Skip to content Skip to navigation

Mobile Devices, Internet Help Spur Healthy Behaviors, Research Finds

September 7, 2016
by Rajiv Leventhal
| Reprints

People are more likely to adopt heart healthy behaviors when they are guided and encouraged via the Internet, their cellphones or other devices, according to a review of more than 200 studies published over 23 years in the Journal of the American Heart Association, the open access journal of the American Heart Association/American Stroke Association.

Researchers reviewed 224 studies conducted on generally healthy adults, published between 1990 and 2013. The studies evaluated the effect of using Internet, mobile phones, personal sensors or stand-alone computer software tools to inspire behavioral changes, such as improving diet, increasing physical activity, losing weight and stopping/reducing tobacco or alcohol use. Among the findings:

  Participants in Internet interventions improved their diets, became more active, lost body weight/fat, reduced tobacco use and cut excessive alcohol use.

 Participants in mobile device interventions (using smartphone apps or receiving text or voicemail messages) increased their physical activity and lost body weight/fat.

“Both Internet-based and mobile-based programs can help people become more physically active, eat better and achieve modest weight loss over 3 to 12 months,” said Ashkan Afshin, M.D., lead study author and acting assistant professor of global health at the Institute for Health Metrics and Evaluation at the University of Washington in Seattle.

Programs that have components such as goal-setting and self-monitoring and use multiple modes of communication with tailored messages tended to be more effective. “We also found these programs were more effective if they included some interactions with healthcare providers. Clinicians, in particular in primary care settings, can use such programs to help people improve their lifestyle behaviors and reduce the risk of chronic disease, such as cardiovascular disease and diabetes,” Afshin said.

The available research is limited because most studies lasted less than six months, providing little information on how effective and sustainable the behavioral changes will be over the long term. In addition, most studies were conducted in high-income countries with volunteers who were generally more highly educated and motivated than the general public, according to an American Heart Association press release.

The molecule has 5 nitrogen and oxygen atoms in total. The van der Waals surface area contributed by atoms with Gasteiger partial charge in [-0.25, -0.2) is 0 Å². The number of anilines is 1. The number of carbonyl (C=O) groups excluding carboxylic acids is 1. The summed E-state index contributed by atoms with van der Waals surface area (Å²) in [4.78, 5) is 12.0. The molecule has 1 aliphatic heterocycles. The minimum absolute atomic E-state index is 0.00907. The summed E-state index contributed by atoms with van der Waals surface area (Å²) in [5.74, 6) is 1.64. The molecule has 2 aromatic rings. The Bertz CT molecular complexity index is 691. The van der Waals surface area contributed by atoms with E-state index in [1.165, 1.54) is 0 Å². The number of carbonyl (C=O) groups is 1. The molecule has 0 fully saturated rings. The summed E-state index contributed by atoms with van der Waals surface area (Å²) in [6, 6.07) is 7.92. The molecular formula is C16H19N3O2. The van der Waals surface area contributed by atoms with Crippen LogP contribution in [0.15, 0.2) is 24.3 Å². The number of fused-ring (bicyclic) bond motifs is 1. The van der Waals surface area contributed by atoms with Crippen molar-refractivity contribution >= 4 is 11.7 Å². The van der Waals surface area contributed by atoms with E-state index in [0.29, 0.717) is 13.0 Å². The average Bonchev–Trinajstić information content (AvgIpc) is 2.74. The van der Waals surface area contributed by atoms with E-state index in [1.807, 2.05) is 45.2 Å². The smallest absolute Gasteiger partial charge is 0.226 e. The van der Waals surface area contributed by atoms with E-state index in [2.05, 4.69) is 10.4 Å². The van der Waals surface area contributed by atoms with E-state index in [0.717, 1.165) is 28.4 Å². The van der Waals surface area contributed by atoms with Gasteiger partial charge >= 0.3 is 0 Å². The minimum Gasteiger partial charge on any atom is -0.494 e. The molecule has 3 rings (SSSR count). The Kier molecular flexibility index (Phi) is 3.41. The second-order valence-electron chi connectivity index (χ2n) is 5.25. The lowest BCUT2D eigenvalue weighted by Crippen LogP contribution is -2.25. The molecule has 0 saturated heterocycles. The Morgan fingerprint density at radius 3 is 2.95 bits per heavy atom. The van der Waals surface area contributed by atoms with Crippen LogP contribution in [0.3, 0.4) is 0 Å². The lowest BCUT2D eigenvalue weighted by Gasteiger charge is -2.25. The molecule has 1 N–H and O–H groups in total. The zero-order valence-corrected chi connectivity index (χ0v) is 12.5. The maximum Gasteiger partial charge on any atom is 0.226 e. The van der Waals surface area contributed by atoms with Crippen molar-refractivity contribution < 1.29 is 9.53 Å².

“Our study highlights several important gaps in current evidence on Internet-and mobile-based interventions. We need to evaluate their long-term value, effectiveness in different populations (such as the elderly and people from developing countries) and how different strategies may increase adherence to the programs,” Afshin said.



CMS Hospital Compare Website Updated with VA Data

The Centers for Medicare & Medicaid Services (CMS) has announced the inclusion of Veterans Administration (VA) hospital performance data as part of the federal agency’s Hospital Compare website.

CMS Awards Funding to Special Innovation Projects

The Centers for Medicare & Medicaid Services (CMS) has awarded 20, two-year Special Innovation Projects (SIPs) aimed at local efforts to deliver better care at lower cost.

Center of Excellence in Genomic Science to be Established in Chicago

The National Human Genome Research Institute has awarded $10.6 million over five years for the establishment of a new research center in Chicago to advance genomic science.

EHNAC and HITRUST Combine HIPAA Security Criteria, CSF Framework

The Electronic Healthcare Network Accreditation Commission (EHNAC) and the Health Information Trust Alliance (HITRUST) announced plans to streamline their accreditation and certification programs.

Halamka on MACRA Final Rule: “CMS is Listening and I Thank Them”

Health IT notable expert John Halamka, M.D., CIO of Beth Israel Deaconess Medical Center in Boston, recently weighed in on the Medicare Access and CHIP Reauthorization Act (MACRA) final rule.

Texas Patient Care Clinic Hit with Ransomware Attack

Grand Prairie, Texas-based Rainbow Children's Clinic was the victim of a ransomware attack on its IT systems in August, affecting more than 33,000 patients, according to multiple news media reports this week.